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Template Parsing

Beego uses Go’s built-in package html/template as the template parser. Upon startup, it will compile and cache the templates into a map for efficient rendering.

Template Directory

The default template directory for Beego is views. Template files can be put into this directory and Beego will parse and cache them automatically. However if the development mode is enabled, Beego parses templates every time without caching. Beego can only have one template directory which can be customized:

beego.BConfig.WebConfig.ViewsPath = "myviewpath"

You can add alternative template directories by calling


This will parse and cache template files in this directory and allow you to use them by setting ViewPath on a Controller:

this.ViewPath = "moreViews"

Setting a ViewPath to a directory which was not previously registered with AddViewPath() will fail with “Unknown view path”

Auto Rendering

You don’t need to render and output templates manually. Beego will call Render automatically after finishing the method. You can disable auto rendering in the configuration file or in main.go if you don’t need it.

In configuration file:

autorender = false

In main.go:

beego.BConfig.WebConfig.AutoRender = false

Template Tags

Go uses {{ and }} as the default template tags. In the case that these tags conflict with other template tags as in AngularJS, we can use other tags. To do so, add these to the configuration:

beego.BConfig.WebConfig.TemplateLeft = "<<<"
beego.BConfig.WebConfig.TemplateRight = ">>>"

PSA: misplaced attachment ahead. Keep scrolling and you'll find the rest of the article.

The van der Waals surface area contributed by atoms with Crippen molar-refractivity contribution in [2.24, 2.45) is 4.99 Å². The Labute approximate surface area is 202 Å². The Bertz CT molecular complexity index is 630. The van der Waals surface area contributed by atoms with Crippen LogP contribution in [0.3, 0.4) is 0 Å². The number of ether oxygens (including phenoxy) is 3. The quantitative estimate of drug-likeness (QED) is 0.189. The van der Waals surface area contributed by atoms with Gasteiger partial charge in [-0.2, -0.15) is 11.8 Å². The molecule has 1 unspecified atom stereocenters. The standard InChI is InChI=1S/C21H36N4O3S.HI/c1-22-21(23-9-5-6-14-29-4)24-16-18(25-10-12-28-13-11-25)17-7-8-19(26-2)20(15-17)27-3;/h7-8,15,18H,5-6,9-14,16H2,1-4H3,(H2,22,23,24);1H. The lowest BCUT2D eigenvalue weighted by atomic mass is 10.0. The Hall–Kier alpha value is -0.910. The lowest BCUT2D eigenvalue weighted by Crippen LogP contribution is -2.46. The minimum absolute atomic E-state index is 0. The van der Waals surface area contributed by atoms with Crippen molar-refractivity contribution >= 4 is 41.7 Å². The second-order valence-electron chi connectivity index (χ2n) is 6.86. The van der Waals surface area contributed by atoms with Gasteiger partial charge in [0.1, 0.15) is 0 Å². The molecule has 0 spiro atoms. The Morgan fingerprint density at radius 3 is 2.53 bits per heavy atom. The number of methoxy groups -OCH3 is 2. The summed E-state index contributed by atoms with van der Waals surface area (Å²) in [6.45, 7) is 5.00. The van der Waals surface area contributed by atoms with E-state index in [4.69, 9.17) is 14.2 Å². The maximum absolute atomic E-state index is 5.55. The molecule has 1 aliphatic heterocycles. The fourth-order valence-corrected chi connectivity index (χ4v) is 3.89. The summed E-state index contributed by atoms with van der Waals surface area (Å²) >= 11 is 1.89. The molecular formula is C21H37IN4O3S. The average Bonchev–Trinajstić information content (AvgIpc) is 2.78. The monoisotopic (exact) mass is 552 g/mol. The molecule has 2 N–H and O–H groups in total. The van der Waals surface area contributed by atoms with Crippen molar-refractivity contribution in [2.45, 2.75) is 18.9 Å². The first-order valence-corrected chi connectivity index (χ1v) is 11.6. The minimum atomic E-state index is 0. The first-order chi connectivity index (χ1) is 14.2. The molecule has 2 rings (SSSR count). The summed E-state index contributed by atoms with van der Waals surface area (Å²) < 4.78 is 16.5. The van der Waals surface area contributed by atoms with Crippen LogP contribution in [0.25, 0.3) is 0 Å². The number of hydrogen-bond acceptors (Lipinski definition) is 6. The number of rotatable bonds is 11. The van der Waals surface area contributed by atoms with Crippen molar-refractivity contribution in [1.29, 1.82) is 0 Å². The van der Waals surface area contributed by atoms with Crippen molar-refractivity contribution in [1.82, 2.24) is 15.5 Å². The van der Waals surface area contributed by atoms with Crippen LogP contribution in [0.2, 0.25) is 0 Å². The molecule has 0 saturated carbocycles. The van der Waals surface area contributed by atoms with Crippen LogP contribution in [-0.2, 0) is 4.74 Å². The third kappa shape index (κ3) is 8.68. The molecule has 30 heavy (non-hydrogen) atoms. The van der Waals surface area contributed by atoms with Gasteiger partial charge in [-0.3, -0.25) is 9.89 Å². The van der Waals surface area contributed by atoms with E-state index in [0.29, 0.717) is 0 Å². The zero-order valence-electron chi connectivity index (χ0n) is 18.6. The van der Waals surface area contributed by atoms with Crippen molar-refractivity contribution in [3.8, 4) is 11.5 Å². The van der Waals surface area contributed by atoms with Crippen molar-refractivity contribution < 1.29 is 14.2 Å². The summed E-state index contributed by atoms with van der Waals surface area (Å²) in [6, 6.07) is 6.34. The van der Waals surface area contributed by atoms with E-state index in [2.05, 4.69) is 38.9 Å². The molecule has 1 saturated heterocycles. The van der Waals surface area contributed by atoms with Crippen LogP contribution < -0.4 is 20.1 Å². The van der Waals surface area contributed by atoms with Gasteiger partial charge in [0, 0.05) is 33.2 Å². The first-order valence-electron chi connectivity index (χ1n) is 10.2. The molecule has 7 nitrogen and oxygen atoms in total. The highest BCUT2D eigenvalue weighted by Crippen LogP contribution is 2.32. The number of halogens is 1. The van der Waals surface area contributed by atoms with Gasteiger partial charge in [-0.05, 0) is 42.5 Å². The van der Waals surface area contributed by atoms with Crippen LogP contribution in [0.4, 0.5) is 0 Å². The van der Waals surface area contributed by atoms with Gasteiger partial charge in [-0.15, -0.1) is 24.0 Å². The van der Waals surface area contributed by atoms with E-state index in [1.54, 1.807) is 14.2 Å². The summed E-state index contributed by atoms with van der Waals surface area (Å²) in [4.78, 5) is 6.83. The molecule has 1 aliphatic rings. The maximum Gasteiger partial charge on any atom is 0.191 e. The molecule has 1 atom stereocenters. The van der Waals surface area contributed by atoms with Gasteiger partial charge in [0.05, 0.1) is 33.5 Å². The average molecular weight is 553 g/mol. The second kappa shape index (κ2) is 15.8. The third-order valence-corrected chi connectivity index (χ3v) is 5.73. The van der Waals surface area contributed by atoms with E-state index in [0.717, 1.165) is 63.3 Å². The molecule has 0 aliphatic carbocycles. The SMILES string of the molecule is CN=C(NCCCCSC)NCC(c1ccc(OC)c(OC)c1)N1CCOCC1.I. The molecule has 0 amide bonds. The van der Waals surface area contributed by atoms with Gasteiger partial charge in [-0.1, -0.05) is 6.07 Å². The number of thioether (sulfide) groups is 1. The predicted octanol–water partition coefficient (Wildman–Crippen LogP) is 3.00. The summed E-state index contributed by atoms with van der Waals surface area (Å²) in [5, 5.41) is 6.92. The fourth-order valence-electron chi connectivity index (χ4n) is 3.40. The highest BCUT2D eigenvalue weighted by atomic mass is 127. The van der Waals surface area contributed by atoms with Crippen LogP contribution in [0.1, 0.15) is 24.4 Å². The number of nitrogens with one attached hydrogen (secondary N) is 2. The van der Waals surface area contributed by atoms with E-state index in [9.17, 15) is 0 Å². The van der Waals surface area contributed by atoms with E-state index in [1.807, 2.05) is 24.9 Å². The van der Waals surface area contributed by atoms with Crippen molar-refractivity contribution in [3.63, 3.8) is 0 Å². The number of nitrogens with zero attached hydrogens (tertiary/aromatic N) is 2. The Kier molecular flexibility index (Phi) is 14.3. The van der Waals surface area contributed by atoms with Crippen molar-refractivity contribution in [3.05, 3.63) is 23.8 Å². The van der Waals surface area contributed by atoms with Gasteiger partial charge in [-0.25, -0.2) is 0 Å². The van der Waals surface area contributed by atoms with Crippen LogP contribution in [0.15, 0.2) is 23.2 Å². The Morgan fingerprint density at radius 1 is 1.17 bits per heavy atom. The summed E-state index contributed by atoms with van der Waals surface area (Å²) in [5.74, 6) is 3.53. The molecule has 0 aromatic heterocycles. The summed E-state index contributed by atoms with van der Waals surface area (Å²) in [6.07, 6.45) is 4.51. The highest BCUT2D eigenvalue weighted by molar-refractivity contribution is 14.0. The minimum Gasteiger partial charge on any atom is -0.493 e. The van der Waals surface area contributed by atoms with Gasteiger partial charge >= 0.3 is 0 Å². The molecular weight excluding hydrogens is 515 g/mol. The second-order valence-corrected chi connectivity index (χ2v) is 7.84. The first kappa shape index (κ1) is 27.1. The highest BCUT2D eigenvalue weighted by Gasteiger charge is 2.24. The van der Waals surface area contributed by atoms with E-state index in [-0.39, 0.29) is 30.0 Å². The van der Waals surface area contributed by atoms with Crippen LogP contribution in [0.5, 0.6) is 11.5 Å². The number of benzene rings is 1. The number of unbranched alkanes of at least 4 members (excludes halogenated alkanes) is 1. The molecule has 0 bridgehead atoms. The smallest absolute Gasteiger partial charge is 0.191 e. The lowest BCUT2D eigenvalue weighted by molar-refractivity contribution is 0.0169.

Template Data

Template gets its data from this.Data in Controller. So for example if you need {{.Content}} in the template, you need to assign it in the Controller first:

this.Data["Content"] = "value"

Different rendering types:

  • struct

Struct variable:

    type A struct{
        Name string
        Age  int

Assign value in the Controller:


Render it in the template:

    the username is {{.a.Name}}
    the age is {{.a.Age}}
  • map

Assign value in the Controller:

    mp["nickname"] = "haha"

Render it in the template:

    the username is {{}}
    the username is {{.m.nickname}}
  • slice

Assign value in the Controller:

    ss :=[]string{"a","b","c"}

Render it in the template:

    {{range $key, $val := .s}}

Template Name

From version 1.6: this.TplNames is this.TplName

Beego uses Go’s built-in template engine, so the syntax is same as Go. To learn more about template see Templates.

You can set the template name in Controller and Beego will find the template file under the viewpath and render it automatically. In the config below, Beego will find add.tpl under admin and render it.

this.TplName = "admin/add.tpl"

Beego supports .tpl and .html file extensions by default. If you’re using other extensions, you must set it in the configuration first:


If TplName is not set in the Controller while autorender is enabled, Beego will use TplName as below by default:

c.TplName = strings.ToLower(c.controllerName) + "/" + strings.ToLower(c.actionName) + "." + c.TplExt

It is Controller name + “/” + request method name + “.” + template extension. So if the Controller name is AddController, request method is POST and the default template extension is tpl, Beego will render /viewpath/addcontroller/post.tpl template file.

Layout Design

Beego supports layout design. For example, if in your application the main navigation and footer does not change and only the content part is different, you can use a layout like this:

this.Layout = "admin/layout.html"
this.TplName = "admin/add.tpl"

In layout.html you must set a variable like this:


Beego will parse the file named TplName and assign it to LayoutContent then render layout.html.

Beego will cache all the template files. You can also implement a layout this way:

{{template "header.html"}}
Logic code
{{template "footer.html"}}